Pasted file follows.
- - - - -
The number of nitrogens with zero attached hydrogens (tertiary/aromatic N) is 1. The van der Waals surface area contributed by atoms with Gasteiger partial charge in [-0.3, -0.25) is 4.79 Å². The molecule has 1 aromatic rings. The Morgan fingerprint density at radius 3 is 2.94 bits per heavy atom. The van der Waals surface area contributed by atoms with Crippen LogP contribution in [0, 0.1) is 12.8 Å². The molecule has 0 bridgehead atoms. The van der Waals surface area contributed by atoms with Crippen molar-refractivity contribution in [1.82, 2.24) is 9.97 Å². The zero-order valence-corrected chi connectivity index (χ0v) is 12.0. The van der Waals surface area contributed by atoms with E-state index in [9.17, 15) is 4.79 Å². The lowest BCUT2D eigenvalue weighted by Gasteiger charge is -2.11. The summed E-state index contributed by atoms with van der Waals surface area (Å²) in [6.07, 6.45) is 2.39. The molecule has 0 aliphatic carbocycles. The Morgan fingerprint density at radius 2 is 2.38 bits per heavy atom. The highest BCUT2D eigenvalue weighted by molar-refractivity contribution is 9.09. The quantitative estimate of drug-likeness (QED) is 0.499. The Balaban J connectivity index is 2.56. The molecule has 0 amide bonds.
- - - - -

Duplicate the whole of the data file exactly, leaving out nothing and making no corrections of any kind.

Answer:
The number of nitrogens with zero attached hydrogens (tertiary/aromatic N) is 1. The van der Waals surface area contributed by atoms with Gasteiger partial charge in [-0.3, -0.25) is 4.79 Å². The molecule has 1 aromatic rings. The Morgan fingerprint density at radius 3 is 2.94 bits per heavy atom. The van der Waals surface area contributed by atoms with Crippen LogP contribution in [0, 0.1) is 12.8 Å². The molecule has 0 bridgehead atoms. The van der Waals surface area contributed by atoms with Crippen molar-refractivity contribution in [1.82, 2.24) is 9.97 Å². The zero-order valence-corrected chi connectivity index (χ0v) is 12.0. The van der Waals surface area contributed by atoms with E-state index in [9.17, 15) is 4.79 Å². The lowest BCUT2D eigenvalue weighted by Gasteiger charge is -2.11. The summed E-state index contributed by atoms with van der Waals surface area (Å²) in [6.07, 6.45) is 2.39. The molecule has 0 aliphatic carbocycles. The Morgan fingerprint density at radius 2 is 2.38 bits per heavy atom. The highest BCUT2D eigenvalue weighted by molar-refractivity contribution is 9.09. The quantitative estimate of drug-likeness (QED) is 0.499. The Balaban J connectivity index is 2.56. The molecule has 0 amide bonds.